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#113 Acetaminophen in pregnancy and future risk of ADHD for the unborn.

Does acetaminophen in pregnancy increase the future risk of Attention Deficit Hyperactive Disorder (ADHD) for the unborn?

Two well-done cohort studies suggest an association between acetaminophen use in pregnancy and an increased risk of ADHD or similar behaviours in children. While cohort studies cannot prove causation and we need further confirmation, there may be a possible small risk of prolonged use of acetaminophen – especially late in pregnancy. Study limitations prevent specifics.

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Three cohort studies:  
  • Danish prospective cohort of 64,322 pregnancies.1 Acetaminophen use in pregnancy associated with statistically significantly: 
    • Higher scores for behavioural problems on the Strengths & Difficulties Questionnaire (at seven years): Risk Ratio 1.13 (1.01-1.27). 
    • From a government central registry (over ~11 years):  
      • Diagnosed hyperkinetic disorder: Hazard Ratio 1.37 (1.19-1.59). 
      • Prescription of ≥2 ADHD medicationsHazard Ratio 1.29 (1.15-1.44) 
  • Norwegian prospective cohort of 48,631 pregnancies.2 Focus on 2,919 same-sex sibling pairs:  
    • Acetaminophen use ≥28 days in pregnancy correlated significantly with maternally-assessed child behaviour at three years for: 
      • Reduced gross motor skills, delay in walking, increased activity, reduced communication skills, attention/aggression behaviours. 
      • Correlation Beta-coefficients around 0.2-0.26, approximately equivalent to a 50-60% relative increase.   
    • Strength: Sibling pairs (eliminating differences in mother/families).  
    • Weakness: Shorter duration and only maternal assessment. 
  • Both studies suggest (results inconsistent) longer use and use later in pregnancy may have stronger association.1,2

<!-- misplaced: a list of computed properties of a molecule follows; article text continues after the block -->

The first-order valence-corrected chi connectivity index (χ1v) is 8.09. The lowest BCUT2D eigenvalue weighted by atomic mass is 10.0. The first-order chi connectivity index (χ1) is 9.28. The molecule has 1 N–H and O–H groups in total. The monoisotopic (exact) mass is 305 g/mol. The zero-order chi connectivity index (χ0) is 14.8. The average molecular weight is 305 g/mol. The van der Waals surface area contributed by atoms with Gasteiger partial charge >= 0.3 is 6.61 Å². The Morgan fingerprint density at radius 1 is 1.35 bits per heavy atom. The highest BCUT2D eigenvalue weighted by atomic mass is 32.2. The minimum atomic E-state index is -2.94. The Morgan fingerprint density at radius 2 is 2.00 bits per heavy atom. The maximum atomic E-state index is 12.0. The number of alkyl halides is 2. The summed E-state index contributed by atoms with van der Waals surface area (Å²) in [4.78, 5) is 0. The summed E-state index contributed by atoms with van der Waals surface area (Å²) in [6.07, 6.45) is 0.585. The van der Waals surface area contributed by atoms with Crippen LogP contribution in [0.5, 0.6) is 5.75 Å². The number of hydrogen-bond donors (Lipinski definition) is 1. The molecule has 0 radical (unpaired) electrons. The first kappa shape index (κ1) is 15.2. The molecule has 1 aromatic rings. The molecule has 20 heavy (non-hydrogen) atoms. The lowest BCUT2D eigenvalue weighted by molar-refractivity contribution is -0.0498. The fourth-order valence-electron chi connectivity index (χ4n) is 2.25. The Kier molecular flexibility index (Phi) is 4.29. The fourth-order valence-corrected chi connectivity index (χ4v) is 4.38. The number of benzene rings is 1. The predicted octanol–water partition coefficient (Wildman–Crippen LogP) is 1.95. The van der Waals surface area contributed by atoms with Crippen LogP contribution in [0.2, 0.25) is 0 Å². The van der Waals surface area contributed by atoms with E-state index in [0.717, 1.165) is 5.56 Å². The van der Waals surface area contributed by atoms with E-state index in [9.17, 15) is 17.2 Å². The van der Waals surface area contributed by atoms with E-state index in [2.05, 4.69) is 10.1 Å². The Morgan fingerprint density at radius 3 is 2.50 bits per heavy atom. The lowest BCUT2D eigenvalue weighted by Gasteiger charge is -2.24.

• Older cohort of 355 children found no association between maternal use of acetaminophen in the first five months of pregnancy and attention testing at age four.3
  • Cohort studies show associations (things happening together) but not causation.   They are subject to confounding’ risk.  
    • Women who used acetaminophen may be different: having more pain or headaches and perhaps this contributes to ADHD.  
  • Based on 5.3% worldwide prevalence of ADHD4 and a possible 13-37% relative increase,1 absolute increase might be 0.7%-2%, if real.   
  • Acetaminophen is used by 55-65% of pregnant women.1,5,6  
  • Acetaminophen is generally felt to be safe in pregnancy7 (not teratogenic) and recommended first-line for pain due to safety.8,9   
    • These statements precede this recent research.  

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  • G. Michael Allan MD CCFP
  • Jill A Blaser MSc MD CCFP

1. Liew Z, Ritz B, Rebordosa C, et al. JAMA Pediatr. 2014; 168(4):313-20.

2. Brandlistuen RE, Ystrom E, Nulman I, et al. Int J Epidemiol. 2013; 42(6):1702-13.

3. Streissguth AP, Treder RP, Barr HM, et al. Teratology. 1987; 35(2):211-9.

4. Polanczyk G, de Lima MS, Horta BL, et al. Am J Psychiatry. 2007; 164(6):942-8.

5. Thorpe PG, Gilboa SM, Hernandez-Diaz S, et al. Pharmacoepidemiol Drug Saf. 2013; 22(9):1013-8.

6. Werler MM, Mitchell AA, Hernandez-Diaz S, et al. Am J Obstet Gynecol. 2005; 193(3 Pt 1):771-7.

7. Scialli AR, Ang R, Breitmeyer J, et al. Reprod Toxicol. 2010; 30:495-507.

8. Babb M, Koren G, Einarson A. Treating pain during pregnancy. Mother Risk. 2010. Available at: . Accessed April 24, 2014.

9. Clemente-Fuentes RJ, Pickett H, Carney M. J Fam Pract. 2013; 62:260-8.

Authors do not have any conflicts of interest to declare.